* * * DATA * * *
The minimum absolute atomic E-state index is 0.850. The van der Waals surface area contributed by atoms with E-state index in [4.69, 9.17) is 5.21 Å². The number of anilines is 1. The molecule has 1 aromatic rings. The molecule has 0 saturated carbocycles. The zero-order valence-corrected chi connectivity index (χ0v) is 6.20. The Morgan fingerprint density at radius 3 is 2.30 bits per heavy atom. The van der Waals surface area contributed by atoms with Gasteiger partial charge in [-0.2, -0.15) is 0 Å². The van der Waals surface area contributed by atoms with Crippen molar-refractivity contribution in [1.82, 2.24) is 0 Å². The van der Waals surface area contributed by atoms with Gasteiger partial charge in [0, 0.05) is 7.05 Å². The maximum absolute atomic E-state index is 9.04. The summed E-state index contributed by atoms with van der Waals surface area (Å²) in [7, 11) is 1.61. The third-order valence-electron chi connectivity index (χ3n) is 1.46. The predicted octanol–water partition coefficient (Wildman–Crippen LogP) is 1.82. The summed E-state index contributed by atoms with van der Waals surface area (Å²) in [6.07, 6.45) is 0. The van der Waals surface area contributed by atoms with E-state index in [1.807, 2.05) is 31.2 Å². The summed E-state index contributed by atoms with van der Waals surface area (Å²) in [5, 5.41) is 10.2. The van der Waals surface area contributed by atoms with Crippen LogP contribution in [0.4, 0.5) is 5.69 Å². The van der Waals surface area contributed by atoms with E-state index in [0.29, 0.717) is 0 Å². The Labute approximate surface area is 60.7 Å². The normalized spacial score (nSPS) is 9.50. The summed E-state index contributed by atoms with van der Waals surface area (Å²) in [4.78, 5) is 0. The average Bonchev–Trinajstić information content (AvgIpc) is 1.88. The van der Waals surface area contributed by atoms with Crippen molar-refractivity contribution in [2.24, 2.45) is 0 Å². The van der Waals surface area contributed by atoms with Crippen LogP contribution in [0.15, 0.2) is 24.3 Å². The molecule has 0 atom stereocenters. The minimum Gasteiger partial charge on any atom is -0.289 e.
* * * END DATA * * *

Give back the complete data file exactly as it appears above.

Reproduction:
The minimum absolute atomic E-state index is 0.850. The van der Waals surface area contributed by atoms with E-state index in [4.69, 9.17) is 5.21 Å². The number of anilines is 1. The molecule has 1 aromatic rings. The molecule has 0 saturated carbocycles. The zero-order valence-corrected chi connectivity index (χ0v) is 6.20. The Morgan fingerprint density at radius 3 is 2.30 bits per heavy atom. The van der Waals surface area contributed by atoms with Gasteiger partial charge in [-0.2, -0.15) is 0 Å². The van der Waals surface area contributed by atoms with Crippen molar-refractivity contribution in [1.82, 2.24) is 0 Å². The van der Waals surface area contributed by atoms with Gasteiger partial charge in [0, 0.05) is 7.05 Å². The maximum absolute atomic E-state index is 9.04. The summed E-state index contributed by atoms with van der Waals surface area (Å²) in [7, 11) is 1.61. The third-order valence-electron chi connectivity index (χ3n) is 1.46. The predicted octanol–water partition coefficient (Wildman–Crippen LogP) is 1.82. The summed E-state index contributed by atoms with van der Waals surface area (Å²) in [6.07, 6.45) is 0. The van der Waals surface area contributed by atoms with E-state index in [1.807, 2.05) is 31.2 Å². The summed E-state index contributed by atoms with van der Waals surface area (Å²) in [5, 5.41) is 10.2. The van der Waals surface area contributed by atoms with Crippen LogP contribution in [0.4, 0.5) is 5.69 Å². The van der Waals surface area contributed by atoms with E-state index in [0.29, 0.717) is 0 Å². The Labute approximate surface area is 60.7 Å². The normalized spacial score (nSPS) is 9.50. The summed E-state index contributed by atoms with van der Waals surface area (Å²) in [4.78, 5) is 0. The average Bonchev–Trinajstić information content (AvgIpc) is 1.88. The van der Waals surface area contributed by atoms with Crippen molar-refractivity contribution in [2.24, 2.45) is 0 Å². The van der Waals surface area contributed by atoms with Crippen LogP contribution in [0.15, 0.2) is 24.3 Å². The molecule has 0 atom stereocenters. The minimum Gasteiger partial charge on any atom is -0.289 e.